Imagine the chaos if casting briefs were made publicly available? Any Tom, Dick or Harry could apply for acting roles! It would take months to sift through all the applications as there would, no doubt, be vast amounts of submissions from actors (or people who fancy themselves as actors…) who would just put themselves forward for any role going. Regardless of whether they matched the brief or not…
As well as acting like a filter (or perhaps a nightclub bouncer?!), agents get the job done quickly. Agents are familiar with the formatting, style and technology used in the casting process. They have strong business relationships with casting directors, which they work hard to both maintain and grow.
In this part of the process, we can see that agents speed up the casting ‘funnel’. Casting directors juggle numerous amounts of productions and projects each day and often with very tight turnarounds and deadlines. Therefore, they work with talent agents to swiftly and accurately select performers for auditions.
After reading through the agents’ submissions, casting directors compile a selection of actors they would like to audition. They then contact the agents of the corresponding talent and supply audition/self-tape details.
The agent then contacts the requested performers to pass on this information, which typically includes:
- the casting brief,
- script (if any)
- the relevant time, date and location details of the casting (or self-tape details); and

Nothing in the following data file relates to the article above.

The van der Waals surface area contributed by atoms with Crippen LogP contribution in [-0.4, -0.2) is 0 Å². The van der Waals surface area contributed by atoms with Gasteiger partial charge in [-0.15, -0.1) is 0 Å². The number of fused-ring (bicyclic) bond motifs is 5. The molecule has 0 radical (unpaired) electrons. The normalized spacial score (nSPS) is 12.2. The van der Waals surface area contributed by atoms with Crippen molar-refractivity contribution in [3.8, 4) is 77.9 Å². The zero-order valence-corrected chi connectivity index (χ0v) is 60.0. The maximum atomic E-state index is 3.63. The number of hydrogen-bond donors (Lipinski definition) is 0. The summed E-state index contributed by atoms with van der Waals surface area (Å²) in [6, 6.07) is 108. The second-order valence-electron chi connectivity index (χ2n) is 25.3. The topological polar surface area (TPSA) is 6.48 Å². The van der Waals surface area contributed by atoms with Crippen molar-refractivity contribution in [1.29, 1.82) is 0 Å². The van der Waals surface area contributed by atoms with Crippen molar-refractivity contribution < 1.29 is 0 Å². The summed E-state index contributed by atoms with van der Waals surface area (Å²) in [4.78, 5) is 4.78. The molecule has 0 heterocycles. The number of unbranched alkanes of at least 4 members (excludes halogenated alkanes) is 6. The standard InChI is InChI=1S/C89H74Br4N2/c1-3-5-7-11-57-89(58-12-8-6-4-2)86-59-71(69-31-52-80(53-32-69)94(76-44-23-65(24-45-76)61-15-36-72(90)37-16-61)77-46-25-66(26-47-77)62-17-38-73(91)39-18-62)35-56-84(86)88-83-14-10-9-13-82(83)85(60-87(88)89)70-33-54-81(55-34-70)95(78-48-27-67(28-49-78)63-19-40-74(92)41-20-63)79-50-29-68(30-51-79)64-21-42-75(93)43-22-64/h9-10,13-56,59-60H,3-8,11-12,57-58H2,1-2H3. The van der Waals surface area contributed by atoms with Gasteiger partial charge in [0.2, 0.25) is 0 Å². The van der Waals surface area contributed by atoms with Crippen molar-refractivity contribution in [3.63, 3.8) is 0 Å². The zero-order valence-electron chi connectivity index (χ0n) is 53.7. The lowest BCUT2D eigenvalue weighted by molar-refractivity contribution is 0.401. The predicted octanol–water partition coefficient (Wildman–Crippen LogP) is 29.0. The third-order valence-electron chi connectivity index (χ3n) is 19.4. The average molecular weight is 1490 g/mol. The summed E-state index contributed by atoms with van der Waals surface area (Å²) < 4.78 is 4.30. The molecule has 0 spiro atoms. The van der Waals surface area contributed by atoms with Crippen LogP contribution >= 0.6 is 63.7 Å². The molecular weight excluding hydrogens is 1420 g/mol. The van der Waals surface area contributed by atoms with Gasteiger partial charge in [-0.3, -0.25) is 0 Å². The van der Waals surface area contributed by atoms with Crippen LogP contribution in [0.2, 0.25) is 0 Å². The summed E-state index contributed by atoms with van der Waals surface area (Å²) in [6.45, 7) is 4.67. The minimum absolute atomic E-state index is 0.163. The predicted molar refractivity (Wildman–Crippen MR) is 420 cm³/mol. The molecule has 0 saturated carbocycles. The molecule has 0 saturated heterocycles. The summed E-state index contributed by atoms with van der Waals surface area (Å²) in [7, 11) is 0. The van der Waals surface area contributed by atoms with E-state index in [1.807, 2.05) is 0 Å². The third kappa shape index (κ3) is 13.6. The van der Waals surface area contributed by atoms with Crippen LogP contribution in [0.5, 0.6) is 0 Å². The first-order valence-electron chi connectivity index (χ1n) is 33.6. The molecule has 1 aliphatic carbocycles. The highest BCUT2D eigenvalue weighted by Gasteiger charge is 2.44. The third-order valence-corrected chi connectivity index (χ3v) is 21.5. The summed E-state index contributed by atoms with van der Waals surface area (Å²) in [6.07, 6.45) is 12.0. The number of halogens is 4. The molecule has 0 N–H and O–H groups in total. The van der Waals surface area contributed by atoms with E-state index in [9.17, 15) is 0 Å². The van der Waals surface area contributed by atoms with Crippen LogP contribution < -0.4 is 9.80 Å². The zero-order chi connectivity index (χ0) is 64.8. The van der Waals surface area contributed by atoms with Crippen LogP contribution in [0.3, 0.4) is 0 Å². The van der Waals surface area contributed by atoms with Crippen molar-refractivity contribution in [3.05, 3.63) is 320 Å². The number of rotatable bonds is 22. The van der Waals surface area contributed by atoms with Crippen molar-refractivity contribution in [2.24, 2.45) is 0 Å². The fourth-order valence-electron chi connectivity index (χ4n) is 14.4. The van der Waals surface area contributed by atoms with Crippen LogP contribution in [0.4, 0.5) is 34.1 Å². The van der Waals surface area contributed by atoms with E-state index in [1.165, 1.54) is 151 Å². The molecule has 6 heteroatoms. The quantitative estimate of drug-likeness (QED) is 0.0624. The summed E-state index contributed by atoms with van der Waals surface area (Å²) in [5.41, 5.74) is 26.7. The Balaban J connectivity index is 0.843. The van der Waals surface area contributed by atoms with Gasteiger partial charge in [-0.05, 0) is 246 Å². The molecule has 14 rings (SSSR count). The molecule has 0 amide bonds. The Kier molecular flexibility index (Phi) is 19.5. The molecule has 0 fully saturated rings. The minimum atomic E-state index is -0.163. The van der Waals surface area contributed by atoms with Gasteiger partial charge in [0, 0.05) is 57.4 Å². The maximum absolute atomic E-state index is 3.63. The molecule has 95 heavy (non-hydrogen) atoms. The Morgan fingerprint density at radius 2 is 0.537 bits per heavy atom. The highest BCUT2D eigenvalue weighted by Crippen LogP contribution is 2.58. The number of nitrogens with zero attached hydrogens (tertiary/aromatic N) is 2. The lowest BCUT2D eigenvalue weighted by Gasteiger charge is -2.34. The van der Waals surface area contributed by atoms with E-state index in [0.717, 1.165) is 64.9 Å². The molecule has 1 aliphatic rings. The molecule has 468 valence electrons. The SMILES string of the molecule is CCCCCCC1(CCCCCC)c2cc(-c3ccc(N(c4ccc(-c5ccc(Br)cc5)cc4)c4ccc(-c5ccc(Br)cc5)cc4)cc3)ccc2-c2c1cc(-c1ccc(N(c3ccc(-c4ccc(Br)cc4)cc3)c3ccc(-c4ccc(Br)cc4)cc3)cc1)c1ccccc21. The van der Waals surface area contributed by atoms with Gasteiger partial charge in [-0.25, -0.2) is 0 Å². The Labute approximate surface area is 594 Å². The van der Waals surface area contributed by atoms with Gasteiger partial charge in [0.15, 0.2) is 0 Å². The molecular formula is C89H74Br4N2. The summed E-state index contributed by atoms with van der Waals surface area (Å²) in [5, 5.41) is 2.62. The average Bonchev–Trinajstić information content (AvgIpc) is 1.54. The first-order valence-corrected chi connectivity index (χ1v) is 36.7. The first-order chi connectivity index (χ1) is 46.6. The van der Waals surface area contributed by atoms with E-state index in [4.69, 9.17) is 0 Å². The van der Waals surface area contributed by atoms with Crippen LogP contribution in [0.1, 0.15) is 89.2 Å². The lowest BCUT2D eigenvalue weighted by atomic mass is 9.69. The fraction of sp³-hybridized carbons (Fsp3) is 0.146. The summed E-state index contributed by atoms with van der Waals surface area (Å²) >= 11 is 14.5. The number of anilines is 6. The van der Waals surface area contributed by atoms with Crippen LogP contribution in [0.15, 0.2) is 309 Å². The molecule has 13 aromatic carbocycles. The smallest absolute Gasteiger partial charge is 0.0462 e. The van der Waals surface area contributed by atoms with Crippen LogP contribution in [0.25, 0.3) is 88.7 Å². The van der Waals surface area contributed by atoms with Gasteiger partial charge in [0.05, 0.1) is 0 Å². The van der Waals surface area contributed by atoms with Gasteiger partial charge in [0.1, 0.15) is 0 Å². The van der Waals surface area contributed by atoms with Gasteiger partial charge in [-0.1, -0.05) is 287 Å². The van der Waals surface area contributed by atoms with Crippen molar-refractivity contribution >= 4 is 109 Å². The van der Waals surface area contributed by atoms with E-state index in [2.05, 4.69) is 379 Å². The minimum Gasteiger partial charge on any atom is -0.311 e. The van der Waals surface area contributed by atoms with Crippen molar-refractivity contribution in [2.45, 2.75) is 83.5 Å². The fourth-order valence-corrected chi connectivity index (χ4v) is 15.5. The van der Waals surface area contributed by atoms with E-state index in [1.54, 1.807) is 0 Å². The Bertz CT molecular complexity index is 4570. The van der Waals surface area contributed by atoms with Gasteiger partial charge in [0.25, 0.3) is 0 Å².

- the details of the job itself.
The agent will also detail the payment amount, including their commission rate/fee. Your agent should be fully transparent with you about the payments that are detailed for roles. Many agents directly forward the casting director’s brief (containing the actor’s fee) to performers as part of the audition coordination process and to aid with transparency.
An audition request will usually be the FIRST time an actor is aware of a production and the role(s) on offer. Agents do not contact talent each time they submit performers for a role. They put dozens of performers forward for dozens of productions each day. It would be impractical to phone each individual actor every time they were merely submitted for a role!
In this part of the process, agents liaise between the casting agencies and talent to assist with the coordination of auditions (including self tapes) between the two parties.
After an audition (and call backs, if any), an actor may be successfully selected and cast in a production. The agent will then coordinate the contractual process. They will negotiate with the casting and production teams to arrange and manage payments and legalities. Once these are finalised, the agent then signs off on the relevant agreements.